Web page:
Received date: February 22, 2016; Accepted date: May 26, 2016; Published date: June 02, 2016
Citation: Burgess A, Jeffery H, Bayanbileg S, Nansalmaa E, Black K (2016) Steps towards Updating the Curriculum and Teaching Methods in Obstetrics, Gynaecology and Neonatology in Mongolia. J Nurs Care 5:347. doi:10.4172/2167-1168.1000347
Copyright: © 2016 Burgess A, et al. This is an open-access article distributed under the terms of the Creative Commons Attribution License, which permits unrestricted use, distribution, and reproduction in any medium, provided the original author and source are credited
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Background: Medical education in Mongolia faces many challenges in terms of staff capacity, large student numbers, and limited access to clinical experience. The Government of Mongolia has placed a high priority on reducing maternal and infant mortality, necessitating improvements to the quality of medical training, ensuring a highly skilled health workforce is produced and maintained. In 2014, a team of academic staff from Sydney Medical School were appointed by United Nations Population Fund (UNFPA) to assist in reviewing and updating the medical student curriculum in obstetrics, gynaecology and neonatology in accordance with international best practice. The first phase involved a visit from a senior delegation from Mongolia, including representatives from the Mongolian National University of Medical Sciences (MNUMS), UNFPA and the Mongolian Ministry of Health to Sydney. The week long programme was designed to demonstrate best practice in obstetrics, gynaecology and neonatology undergraduate medical education; and display modern teaching practices.
Methods: Course design included demonstration and participation in a four station Structured, Clinical, Objective, Reference, problem-oriented, Integrated, and Organised (SCORPIO); observation of a Clinical Reasoning Session (CRS); demonstration and participation in a four station OSCE, and teaching of best practice in writing single-best answer multiple choice questions. Participants also took part in a teacher training session. The programme was implemented at a large teaching hospital in Sydney, Australia. We employed mixed-methods to evaluate the programme, using pre- and post-questionnaires and a focus group.
Results: The programme increased participants’ perceived understanding and ability to apply educational principles, plan learning activities, and provide feedback. In particular, participants perceived that their understanding how to implement SCORPIO, CRS and OSCE had increased. However, participants would have liked greater opportunity to observe bedside teaching. Participants foresaw challenges to the implementation of educational changes in Mongolia, including the anticipated difficulty of engaging hospital staff in teaching; implementing a student-centred approach to teaching; and providing a large number of students with adequate clinical experience.
Conclusion: Changes in educational strategy in Mongolia may assist medical schools to produce clinically competent graduates. Our programme provided an effective means to introduce Mongolian leaders in health and education to modern student-centred medical education teaching and assessment methods; and to highlight the importance of teacher training and evaluation as a strategy to engage both university and hospital staff in medical education. Additionally, programme outcomes assisted in subsequent phases of the project, including in-country needs assessment, curriculum development and delivery.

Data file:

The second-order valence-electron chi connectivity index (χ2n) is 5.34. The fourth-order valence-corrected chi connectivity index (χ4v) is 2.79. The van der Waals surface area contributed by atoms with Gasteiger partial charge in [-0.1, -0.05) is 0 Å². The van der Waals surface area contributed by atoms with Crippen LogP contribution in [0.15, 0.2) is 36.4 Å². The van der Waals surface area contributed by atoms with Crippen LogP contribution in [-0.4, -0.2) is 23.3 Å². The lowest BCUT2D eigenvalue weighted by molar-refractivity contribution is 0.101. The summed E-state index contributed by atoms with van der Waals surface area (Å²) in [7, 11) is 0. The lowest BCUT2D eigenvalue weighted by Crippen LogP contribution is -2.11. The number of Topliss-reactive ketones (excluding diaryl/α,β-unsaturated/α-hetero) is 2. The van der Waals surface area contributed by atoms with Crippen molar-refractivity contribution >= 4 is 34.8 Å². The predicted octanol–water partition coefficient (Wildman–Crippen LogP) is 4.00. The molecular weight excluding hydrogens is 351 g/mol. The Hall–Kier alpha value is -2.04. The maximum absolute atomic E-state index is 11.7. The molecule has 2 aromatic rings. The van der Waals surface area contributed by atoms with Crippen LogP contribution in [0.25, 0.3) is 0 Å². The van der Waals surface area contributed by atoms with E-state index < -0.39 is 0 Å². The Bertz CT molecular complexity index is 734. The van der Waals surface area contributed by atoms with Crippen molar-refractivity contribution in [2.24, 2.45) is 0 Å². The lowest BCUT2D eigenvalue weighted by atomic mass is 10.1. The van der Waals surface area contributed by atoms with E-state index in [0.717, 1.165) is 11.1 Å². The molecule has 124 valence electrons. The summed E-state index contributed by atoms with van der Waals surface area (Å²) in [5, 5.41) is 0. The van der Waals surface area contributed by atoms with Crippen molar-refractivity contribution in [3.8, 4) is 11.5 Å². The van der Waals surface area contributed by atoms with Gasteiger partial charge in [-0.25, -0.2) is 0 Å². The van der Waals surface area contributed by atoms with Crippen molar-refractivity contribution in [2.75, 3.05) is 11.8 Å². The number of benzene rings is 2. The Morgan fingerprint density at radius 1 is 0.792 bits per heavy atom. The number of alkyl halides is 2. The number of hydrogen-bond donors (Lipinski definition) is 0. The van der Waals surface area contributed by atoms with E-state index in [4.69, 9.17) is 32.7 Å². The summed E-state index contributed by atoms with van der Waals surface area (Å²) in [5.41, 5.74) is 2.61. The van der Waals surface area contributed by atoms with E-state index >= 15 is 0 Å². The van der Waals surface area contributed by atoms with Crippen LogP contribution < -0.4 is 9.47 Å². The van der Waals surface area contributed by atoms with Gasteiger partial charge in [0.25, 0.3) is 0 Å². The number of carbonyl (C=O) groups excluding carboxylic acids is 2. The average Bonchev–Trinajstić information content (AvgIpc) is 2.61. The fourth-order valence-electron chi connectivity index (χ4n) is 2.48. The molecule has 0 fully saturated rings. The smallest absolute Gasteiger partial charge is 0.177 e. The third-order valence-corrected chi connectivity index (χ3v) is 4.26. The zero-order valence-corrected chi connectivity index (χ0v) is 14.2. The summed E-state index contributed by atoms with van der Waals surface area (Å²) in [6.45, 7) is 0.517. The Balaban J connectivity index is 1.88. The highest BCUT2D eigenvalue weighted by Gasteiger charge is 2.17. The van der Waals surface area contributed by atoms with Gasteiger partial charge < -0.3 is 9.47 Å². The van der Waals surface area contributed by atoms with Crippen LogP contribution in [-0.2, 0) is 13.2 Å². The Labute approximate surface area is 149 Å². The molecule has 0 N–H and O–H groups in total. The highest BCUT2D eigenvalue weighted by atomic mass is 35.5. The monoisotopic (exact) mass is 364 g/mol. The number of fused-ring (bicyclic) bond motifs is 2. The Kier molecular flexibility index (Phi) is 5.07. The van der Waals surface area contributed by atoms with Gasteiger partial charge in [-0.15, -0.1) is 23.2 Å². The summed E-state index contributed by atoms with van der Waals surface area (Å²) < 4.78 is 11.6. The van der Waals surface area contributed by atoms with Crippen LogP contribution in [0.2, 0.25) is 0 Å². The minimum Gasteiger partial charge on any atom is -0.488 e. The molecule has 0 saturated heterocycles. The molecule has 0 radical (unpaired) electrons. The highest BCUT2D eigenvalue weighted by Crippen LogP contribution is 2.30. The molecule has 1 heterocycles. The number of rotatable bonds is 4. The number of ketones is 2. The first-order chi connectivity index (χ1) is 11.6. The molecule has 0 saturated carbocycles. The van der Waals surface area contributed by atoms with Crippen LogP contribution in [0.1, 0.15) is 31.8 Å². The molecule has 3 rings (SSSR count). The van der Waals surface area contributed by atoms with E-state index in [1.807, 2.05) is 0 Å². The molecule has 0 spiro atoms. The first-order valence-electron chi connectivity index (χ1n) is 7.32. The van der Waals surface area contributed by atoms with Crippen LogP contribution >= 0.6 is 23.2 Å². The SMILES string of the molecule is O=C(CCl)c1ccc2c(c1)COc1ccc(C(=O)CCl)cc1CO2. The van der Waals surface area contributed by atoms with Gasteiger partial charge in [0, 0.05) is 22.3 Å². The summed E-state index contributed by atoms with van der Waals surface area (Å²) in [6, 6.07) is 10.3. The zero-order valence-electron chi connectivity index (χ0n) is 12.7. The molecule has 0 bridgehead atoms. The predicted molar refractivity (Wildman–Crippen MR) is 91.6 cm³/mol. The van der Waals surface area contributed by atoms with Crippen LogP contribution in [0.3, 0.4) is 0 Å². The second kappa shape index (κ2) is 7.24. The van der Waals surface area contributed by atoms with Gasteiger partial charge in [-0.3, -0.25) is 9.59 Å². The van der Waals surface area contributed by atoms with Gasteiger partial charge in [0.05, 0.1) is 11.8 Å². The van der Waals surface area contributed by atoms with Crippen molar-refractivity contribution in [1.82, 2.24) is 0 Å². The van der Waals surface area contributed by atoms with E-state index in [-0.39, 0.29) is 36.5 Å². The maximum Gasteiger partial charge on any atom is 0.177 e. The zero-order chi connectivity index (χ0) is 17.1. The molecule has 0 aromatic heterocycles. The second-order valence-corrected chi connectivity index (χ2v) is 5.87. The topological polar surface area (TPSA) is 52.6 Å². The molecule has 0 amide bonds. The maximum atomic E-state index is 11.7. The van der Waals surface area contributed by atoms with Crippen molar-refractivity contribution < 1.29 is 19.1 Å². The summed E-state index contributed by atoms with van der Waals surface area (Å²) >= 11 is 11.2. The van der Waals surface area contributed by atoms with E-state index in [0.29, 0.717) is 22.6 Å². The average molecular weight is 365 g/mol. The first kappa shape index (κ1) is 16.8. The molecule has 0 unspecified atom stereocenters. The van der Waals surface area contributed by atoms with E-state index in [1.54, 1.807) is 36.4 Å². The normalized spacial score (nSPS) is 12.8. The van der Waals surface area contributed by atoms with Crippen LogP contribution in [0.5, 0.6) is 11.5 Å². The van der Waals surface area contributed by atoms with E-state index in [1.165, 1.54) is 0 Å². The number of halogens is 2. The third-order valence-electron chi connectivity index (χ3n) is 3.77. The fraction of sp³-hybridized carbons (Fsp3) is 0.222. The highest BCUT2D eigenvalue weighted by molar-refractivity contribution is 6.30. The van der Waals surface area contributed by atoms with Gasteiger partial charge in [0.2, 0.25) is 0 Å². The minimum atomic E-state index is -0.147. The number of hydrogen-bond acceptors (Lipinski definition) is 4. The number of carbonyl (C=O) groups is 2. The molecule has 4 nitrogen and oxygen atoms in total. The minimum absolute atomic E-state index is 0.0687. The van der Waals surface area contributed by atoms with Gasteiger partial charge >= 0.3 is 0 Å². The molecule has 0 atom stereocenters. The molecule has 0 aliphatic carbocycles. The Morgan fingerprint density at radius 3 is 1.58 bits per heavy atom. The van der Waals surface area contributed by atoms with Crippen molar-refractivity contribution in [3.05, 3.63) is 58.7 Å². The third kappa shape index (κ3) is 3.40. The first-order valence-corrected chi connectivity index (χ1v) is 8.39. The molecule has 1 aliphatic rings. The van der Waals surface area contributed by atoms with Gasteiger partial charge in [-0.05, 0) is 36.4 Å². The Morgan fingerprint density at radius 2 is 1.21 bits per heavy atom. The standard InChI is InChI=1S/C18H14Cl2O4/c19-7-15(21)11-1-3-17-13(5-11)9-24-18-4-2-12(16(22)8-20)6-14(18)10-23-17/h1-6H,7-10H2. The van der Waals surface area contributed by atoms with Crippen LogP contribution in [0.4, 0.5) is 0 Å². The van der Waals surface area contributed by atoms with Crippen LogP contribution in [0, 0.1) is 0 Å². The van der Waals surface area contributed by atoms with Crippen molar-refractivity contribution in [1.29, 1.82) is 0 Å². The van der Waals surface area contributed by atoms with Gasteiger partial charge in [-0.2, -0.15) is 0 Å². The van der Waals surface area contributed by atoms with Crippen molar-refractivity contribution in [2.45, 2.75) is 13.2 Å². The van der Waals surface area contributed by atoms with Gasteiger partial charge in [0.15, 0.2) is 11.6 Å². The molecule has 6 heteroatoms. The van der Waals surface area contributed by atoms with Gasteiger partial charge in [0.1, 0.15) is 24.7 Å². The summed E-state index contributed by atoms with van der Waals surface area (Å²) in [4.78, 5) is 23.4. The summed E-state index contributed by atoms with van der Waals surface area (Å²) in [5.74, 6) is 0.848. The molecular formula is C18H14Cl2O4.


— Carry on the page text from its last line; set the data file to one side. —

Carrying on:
Obstetrics; Gynaecology; Neonatology; Undergraduate teaching; Curriculum medical education
SCORPIO: Structured, Clinical, Objective, Referenced, Problemoriented, Integrated and Organised; PT: Peer Teaching; SMP: Sydney Medical Programme; PPH: Post-Partum Haemorrhage; ISBAR: Identity, Situation, Background, Assessment and Recommendation; OSCE Objective Structured Clinical Examination; CRS: Clinical Reasoning Session
Medical education in Mongolia faces many challenges in terms of staff capacity, the large number of public and private medical schools and students’ limited access to clinical experience. The Government of Mongolia has placed a high priority on reducing maternal and infant mortality, and has made significant progress since 2001 . The major focus of maternal health has resulted in 81% of women attending at least four antenatal visits and 98% of women being delivered by skilled birth attendants (98.0%), along with government efforts to build capacity of doctors, introducing universal standards and guidelines for services needed for delivery . However, care of new-borns is lagging with new-born deaths accounting for 56.7% of all incidents of under 5 mortality in Mongolia; levels that have remained stagnant during the last decade. Despite advances in maternity care, the Maternal Mortality Rate of 68 per 100 000 live births in 2010, is relatively high compared to countries with similar service coverage and large disparities exist between urban and rural residents and between women of different socio-economic backgrounds. An assessment of Basic Emergency Obstetric and New-born Care needs conducted by the United Nations Children’s Fund (UNICEF) and the Ministry of Health in 2010 found very few staff was properly managing deliveries (13%) and there was a lack of skills in new-born care, particularly in performing neonatal resuscitation . Interviews with clients revealed counselling of mothers was insufficient in urban hospitals with only 10% of clients prepared for possible complications during childbirth. Improvements are needed in the quality and standards of care, clinical protocols, and guideline development.